Maxx underwent extensive testing which included a Coombs test, bone marrow biopsy, as well as tests for canine and equine Ehrlichia. She was diagnosed with autoimmune hemolytic anemia and started on 100 mg prednisone twice per day and 50 mg Imuran twice per day. A blood transfusion was administered on October 28, 2000. The Imuran was reduced to 50 mg once per day after 7 days and the prednisone was lowered very slowly. Maxx was tested for low thyroid function on March 29, 2001. When that testing revealed her thyroid function was below normal, she was started on .8 mg Soloxine twice per day. As Maxx's PCV rose, both the prednisone and Imuran continued to be slowly decreased. The prednisone was discontinued on December 8, 2001. At this time the Imuran was down to a dosage of 25 mg every other day. Maxx's PCV started to show a slow steady decline after the prednisone was discontinued. On Feb. 4, 2002 she had a PCV of 28 and was in an AIHA relapse. She was once again started on prednisone and the Imuran was raised to 50 mg per day. Lynne noted, "Restarting the meds made her respond quickly, as her PCV went up to 37 in about a months time. We now think that stopping the prednisone and decreasing the Imuran was too much, too soon for her system and that caused the relapse."
In February 2003, Maxx injured her right hind leg while running and needed TPLO surgery on that leg. This time Maxx needed to have her right femur straightened as well which meant a much longer and much more involved surgery. It was decided to stop Maxx's prednisone, which was at only 5 mg every other day, prior to the surgery, since prednisone has been known to interfere with the healing process. Maxx had her second TPLO surgery on March 19, 2003. According to Lynne, "Maxx made a phenomenal recovery from this surgery with no sign of anemia or other problems that plagued her first TPLO. All together in both hind legs, Maxx has 3 metal plates and 17 screws."
When Lynne was asked to comment on the current state of Maxx's health, she replied, "she is doing very well, her last PCV was 46. She has been in remission now since Feb. 20, 2002 and remains on .8 mg Soloxine twice a day as well as 50 mg of Imuran per day. Maxx takes Sentinel for heartworm and flea prevention from April through December. She is no longer given any vaccinations. Maxx also takes 400 IU's vitamin E per day, and two supplements, ProZyme and Life Extension. A Ferrous Iron product is given twice per day. Carrots, potatoes, liver, lentils, ground turkey and ground beef are also part of Maxx's diet on a rotating basis. Her recovery as far as her last major operation has been nothing short of miraculous. I was truly convinced that having this surgery would put her into a major AIHA relapse, but yet again this dog amazed not only me but all of her doctors. Since we have discontinued the prednisone, Maxx has lost 30 lbs. and is down to a svelte 115 lbs! Watching Maxx recover and begin to enjoy life now has brought more joy into my life then I ever thought possible. Her right knee was very bad and she was in constant pain, but her doctors worried about the anemia so she had to endure this pain until everyone felt Maxx would benefit from this type of surgery. Her PCV on the day of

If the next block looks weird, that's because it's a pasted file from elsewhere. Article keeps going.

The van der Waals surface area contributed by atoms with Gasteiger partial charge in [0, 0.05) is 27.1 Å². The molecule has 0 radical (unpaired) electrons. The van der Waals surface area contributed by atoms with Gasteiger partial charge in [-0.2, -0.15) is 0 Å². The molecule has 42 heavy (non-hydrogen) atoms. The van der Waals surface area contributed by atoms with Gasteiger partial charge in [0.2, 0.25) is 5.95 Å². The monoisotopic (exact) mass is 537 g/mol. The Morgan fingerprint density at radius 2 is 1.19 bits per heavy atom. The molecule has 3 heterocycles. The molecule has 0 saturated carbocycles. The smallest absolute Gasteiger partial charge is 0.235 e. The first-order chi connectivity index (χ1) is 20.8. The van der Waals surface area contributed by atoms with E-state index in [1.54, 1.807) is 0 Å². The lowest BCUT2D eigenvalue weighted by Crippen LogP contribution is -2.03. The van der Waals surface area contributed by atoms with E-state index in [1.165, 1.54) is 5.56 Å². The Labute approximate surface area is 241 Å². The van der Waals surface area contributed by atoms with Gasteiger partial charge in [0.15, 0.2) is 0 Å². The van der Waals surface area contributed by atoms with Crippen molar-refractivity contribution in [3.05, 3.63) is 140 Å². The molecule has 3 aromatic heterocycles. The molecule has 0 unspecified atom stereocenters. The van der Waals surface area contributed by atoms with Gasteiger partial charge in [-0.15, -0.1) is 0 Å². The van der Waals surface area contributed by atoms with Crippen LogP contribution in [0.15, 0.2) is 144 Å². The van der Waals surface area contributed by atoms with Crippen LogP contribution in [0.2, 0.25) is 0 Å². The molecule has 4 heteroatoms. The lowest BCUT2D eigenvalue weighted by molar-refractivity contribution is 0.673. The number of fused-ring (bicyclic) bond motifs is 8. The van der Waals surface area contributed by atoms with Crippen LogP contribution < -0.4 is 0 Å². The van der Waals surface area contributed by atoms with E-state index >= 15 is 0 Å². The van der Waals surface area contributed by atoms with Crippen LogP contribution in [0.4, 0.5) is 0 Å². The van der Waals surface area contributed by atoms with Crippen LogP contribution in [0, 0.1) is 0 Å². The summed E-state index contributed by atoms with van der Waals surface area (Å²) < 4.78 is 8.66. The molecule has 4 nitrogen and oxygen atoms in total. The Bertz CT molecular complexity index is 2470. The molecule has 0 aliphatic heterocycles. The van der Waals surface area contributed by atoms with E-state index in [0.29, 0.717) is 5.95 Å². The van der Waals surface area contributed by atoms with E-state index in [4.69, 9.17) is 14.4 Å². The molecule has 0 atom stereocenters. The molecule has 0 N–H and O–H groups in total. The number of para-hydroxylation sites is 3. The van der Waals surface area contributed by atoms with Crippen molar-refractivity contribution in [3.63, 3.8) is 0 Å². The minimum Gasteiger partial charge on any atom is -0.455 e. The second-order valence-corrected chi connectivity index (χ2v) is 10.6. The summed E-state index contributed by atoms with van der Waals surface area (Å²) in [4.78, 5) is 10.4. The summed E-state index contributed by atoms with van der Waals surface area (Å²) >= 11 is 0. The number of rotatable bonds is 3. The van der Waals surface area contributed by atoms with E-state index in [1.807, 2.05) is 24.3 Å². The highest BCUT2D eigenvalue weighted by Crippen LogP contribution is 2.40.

surgery was 46.5 and never went below 42 throughout her recovery period. Now Maxx's days are spent walking the neighborhood, playing with her friends and fighting with her canine big sister Madison. Although its been a roller coaster ride since October 2000 until now, Maxx has been a trooper. One look into those soulful eyes, gives me more joy, love and strength then I ever thought possible. Throughout all the procedures, and endless needle sticks, Maxx never let out a whimper. She's constantly beating the odds and not just surviving but living!! I have had dogs all my life but Maxx is that one very special one. Going through all this with her has made the bond that we have, all the more special."
Maxx Update, October 2005
I recently received the following email from Lynne.
“I just wanted to let you know Maxx is doing very well. No new problems this year, however, last year she ‘caught something’ and lost all her nails. Thankfully, that has cleared up with only 2 nails completely growing back but otherwise no ill effects. She just had blood work done on October 3, 2005 and had a PCV count of 44. Maxx has been in remission for some time now, but yes, I still check those gums everyday! She no longer takes any prescription drugs but is still taking Life Exxtension by Solid Gold & eating Nutro Max.
On October, 21 we will be celebrating Maxx's 7th birthday. We have added a few more canine friends in the neighborhood and Maxx received her own pet parrot over the summer. His name is Jazzy. Once again, I give much of the credit to her vets, God and Maxx's own will to live, but without the Meisha’s Hope web site I certainly wouldn't have gotten the necessary answers and accurate information I needed. Maxx, her canine sister, Maddy and all their friends will light a birthday candle in Meisha's honor and have an extra piece of doggy cake for you and yours.”
Maxx Update, September 2009
Lynne wrote recently with the following Maxx update.
”I lost Maxx on Monday, July 27th, 2009. However, she did not die from anything related to AIHA. Maxx went quickly from bone cancer that had developed several months ago. Maxx had continued to enjoy a long remission from AIHA, with her last minor bout of anemia occurring in March of 2007. She celebrated her 10th birthday in October, 2008 with many canine and human companions.
”While there are no words to convey the depth of my heartache, Maxx was truly a miracle dog. At first I thought her condition was a death sentence. Yet through constant research and vigilant care Maxx blossomed and thrived.